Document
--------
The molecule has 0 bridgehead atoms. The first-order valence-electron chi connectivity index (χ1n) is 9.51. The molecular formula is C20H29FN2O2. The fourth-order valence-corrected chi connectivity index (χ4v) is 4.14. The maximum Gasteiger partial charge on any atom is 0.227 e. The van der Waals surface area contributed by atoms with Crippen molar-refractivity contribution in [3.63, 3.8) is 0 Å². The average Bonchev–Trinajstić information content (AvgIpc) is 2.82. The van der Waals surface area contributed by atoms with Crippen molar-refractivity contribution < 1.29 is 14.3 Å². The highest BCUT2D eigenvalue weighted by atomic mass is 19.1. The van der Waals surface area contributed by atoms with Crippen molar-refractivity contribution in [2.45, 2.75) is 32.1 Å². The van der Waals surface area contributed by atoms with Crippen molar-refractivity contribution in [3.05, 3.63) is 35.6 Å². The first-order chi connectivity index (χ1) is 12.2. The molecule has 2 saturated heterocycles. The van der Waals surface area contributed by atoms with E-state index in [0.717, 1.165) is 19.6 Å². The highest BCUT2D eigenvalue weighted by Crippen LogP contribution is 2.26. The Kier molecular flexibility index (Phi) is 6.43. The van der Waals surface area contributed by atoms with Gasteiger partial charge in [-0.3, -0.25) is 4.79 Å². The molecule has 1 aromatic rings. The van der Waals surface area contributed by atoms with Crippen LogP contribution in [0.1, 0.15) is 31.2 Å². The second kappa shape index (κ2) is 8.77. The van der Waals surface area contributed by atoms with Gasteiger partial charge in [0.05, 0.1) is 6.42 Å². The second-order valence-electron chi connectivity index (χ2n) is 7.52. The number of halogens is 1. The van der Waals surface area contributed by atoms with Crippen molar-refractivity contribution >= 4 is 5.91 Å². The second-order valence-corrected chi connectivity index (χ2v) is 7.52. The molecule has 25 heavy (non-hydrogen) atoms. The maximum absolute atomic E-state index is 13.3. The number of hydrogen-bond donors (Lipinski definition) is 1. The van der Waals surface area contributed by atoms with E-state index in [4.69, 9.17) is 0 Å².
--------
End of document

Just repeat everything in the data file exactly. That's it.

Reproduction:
The molecule has 0 bridgehead atoms. The first-order valence-electron chi connectivity index (χ1n) is 9.51. The molecular formula is C20H29FN2O2. The fourth-order valence-corrected chi connectivity index (χ4v) is 4.14. The maximum Gasteiger partial charge on any atom is 0.227 e. The van der Waals surface area contributed by atoms with Crippen molar-refractivity contribution in [3.63, 3.8) is 0 Å². The average Bonchev–Trinajstić information content (AvgIpc) is 2.82. The van der Waals surface area contributed by atoms with Crippen molar-refractivity contribution < 1.29 is 14.3 Å². The highest BCUT2D eigenvalue weighted by atomic mass is 19.1. The van der Waals surface area contributed by atoms with Crippen molar-refractivity contribution in [2.45, 2.75) is 32.1 Å². The van der Waals surface area contributed by atoms with Crippen molar-refractivity contribution in [3.05, 3.63) is 35.6 Å². The first-order chi connectivity index (χ1) is 12.2. The molecule has 2 saturated heterocycles. The van der Waals surface area contributed by atoms with E-state index in [0.717, 1.165) is 19.6 Å². The highest BCUT2D eigenvalue weighted by Crippen LogP contribution is 2.26. The Kier molecular flexibility index (Phi) is 6.43. The van der Waals surface area contributed by atoms with Gasteiger partial charge in [-0.3, -0.25) is 4.79 Å². The molecule has 1 aromatic rings. The van der Waals surface area contributed by atoms with Crippen LogP contribution in [0.1, 0.15) is 31.2 Å². The second kappa shape index (κ2) is 8.77. The van der Waals surface area contributed by atoms with Gasteiger partial charge in [0.05, 0.1) is 6.42 Å². The second-order valence-electron chi connectivity index (χ2n) is 7.52. The number of halogens is 1. The van der Waals surface area contributed by atoms with Crippen molar-refractivity contribution >= 4 is 5.91 Å². The second-order valence-corrected chi connectivity index (χ2v) is 7.52. The molecule has 25 heavy (non-hydrogen) atoms. The maximum absolute atomic E-state index is 13.3. The number of hydrogen-bond donors (Lipinski definition) is 1. The van der Waals surface area contributed by atoms with E-state index in [4.69, 9.17) is 0 Å².